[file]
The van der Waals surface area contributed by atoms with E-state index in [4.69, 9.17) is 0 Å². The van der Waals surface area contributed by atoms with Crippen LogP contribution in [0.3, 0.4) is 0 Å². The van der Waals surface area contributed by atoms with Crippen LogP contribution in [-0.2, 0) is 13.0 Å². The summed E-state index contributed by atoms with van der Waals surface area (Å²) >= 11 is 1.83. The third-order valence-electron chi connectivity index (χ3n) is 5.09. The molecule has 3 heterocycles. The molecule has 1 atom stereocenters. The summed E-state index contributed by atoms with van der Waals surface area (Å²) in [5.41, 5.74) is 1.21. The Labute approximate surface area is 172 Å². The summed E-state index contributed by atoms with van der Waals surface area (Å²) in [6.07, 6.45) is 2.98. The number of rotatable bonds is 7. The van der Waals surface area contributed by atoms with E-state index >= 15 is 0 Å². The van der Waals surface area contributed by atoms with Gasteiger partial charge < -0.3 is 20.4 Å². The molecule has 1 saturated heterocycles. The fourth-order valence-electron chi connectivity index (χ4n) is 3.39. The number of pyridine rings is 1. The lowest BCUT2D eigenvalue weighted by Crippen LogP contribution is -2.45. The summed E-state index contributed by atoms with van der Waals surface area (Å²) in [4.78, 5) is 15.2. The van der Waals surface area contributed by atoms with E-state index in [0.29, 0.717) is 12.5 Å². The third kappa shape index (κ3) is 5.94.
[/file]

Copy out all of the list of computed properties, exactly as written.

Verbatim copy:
The van der Waals surface area contributed by atoms with E-state index in [4.69, 9.17) is 0 Å². The van der Waals surface area contributed by atoms with Crippen LogP contribution in [0.3, 0.4) is 0 Å². The van der Waals surface area contributed by atoms with Crippen LogP contribution in [-0.2, 0) is 13.0 Å². The summed E-state index contributed by atoms with van der Waals surface area (Å²) >= 11 is 1.83. The third-order valence-electron chi connectivity index (χ3n) is 5.09. The molecule has 3 heterocycles. The molecule has 1 atom stereocenters. The summed E-state index contributed by atoms with van der Waals surface area (Å²) in [5.41, 5.74) is 1.21. The Labute approximate surface area is 172 Å². The summed E-state index contributed by atoms with van der Waals surface area (Å²) in [6.07, 6.45) is 2.98. The number of rotatable bonds is 7. The van der Waals surface area contributed by atoms with E-state index >= 15 is 0 Å². The van der Waals surface area contributed by atoms with Gasteiger partial charge < -0.3 is 20.4 Å². The molecule has 1 saturated heterocycles. The fourth-order valence-electron chi connectivity index (χ4n) is 3.39. The number of pyridine rings is 1. The lowest BCUT2D eigenvalue weighted by Crippen LogP contribution is -2.45. The summed E-state index contributed by atoms with van der Waals surface area (Å²) in [4.78, 5) is 15.2. The van der Waals surface area contributed by atoms with E-state index in [0.29, 0.717) is 12.5 Å². The third kappa shape index (κ3) is 5.94.